2:11 “‘No grain offering which you present to the Lord can be made with yeast, 1 for you must not offer up in smoke any yeast or honey as a gift to the Lord. 2 2:12 You can present them to the Lord as an offering of first fruit, 3 but they must not go up to the altar for a soothing aroma. 2:13 Moreover, you must season every one of your grain offerings with salt; you must not allow the salt of the covenant of your God to be missing from your grain offering 4 – on every one of your grain offerings you must present salt.
2:14 “‘If you present a grain offering of first ripe grain to the Lord, you must present your grain offering of first ripe grain as soft kernels roasted in fire – crushed bits of fresh grain. 5 2:15 And you must put olive oil on it and set frankincense on it – it is a grain offering. 2:16 Then the priest must offer its memorial portion up in smoke – some of its crushed bits, some of its olive oil, in addition to all of its frankincense – it is 6 a gift to the Lord.
1 tn Heb “Every grain offering which you offer to the
2 tc A few Hebrew
tn Heb “for all leaven and all honey you must not offer up in smoke from it a gift to the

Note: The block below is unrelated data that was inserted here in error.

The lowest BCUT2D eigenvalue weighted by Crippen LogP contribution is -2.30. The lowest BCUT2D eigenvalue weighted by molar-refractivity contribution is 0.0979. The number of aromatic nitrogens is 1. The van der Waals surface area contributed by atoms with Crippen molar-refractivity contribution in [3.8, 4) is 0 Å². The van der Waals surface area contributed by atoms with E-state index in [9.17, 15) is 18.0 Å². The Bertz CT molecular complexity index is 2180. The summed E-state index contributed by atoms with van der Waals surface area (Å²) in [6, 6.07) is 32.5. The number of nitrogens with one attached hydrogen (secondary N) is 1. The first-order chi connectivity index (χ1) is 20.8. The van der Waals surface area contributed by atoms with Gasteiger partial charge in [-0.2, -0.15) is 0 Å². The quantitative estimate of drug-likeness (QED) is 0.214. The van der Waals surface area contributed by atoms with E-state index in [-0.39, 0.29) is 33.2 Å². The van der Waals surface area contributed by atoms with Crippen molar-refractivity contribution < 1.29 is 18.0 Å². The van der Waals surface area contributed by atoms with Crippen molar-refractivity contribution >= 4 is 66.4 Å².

4 tn Heb “from upon your grain offering.”
5 tn The translation of this whole section of the clause is difficult. Theoretically, it could describe one, two, or three different ways of preparing first ripe grain offerings (J. E. Hartley, Leviticus [WBC], 27). The translation here takes it as a description of only one kind of prepared grain. This is suggested by the fact that v. 16 uses only one term “crushed bits” (גֶּרֶשׂ, geres) to refer back to the grain as it is prepared in v. 14 (a more technical translation is “groats”; see J. Milgrom, Leviticus [AB], 1:178, 194). Cf. NAB “fresh grits of new ears of grain”; NRSV “coarse new grain from fresh ears.”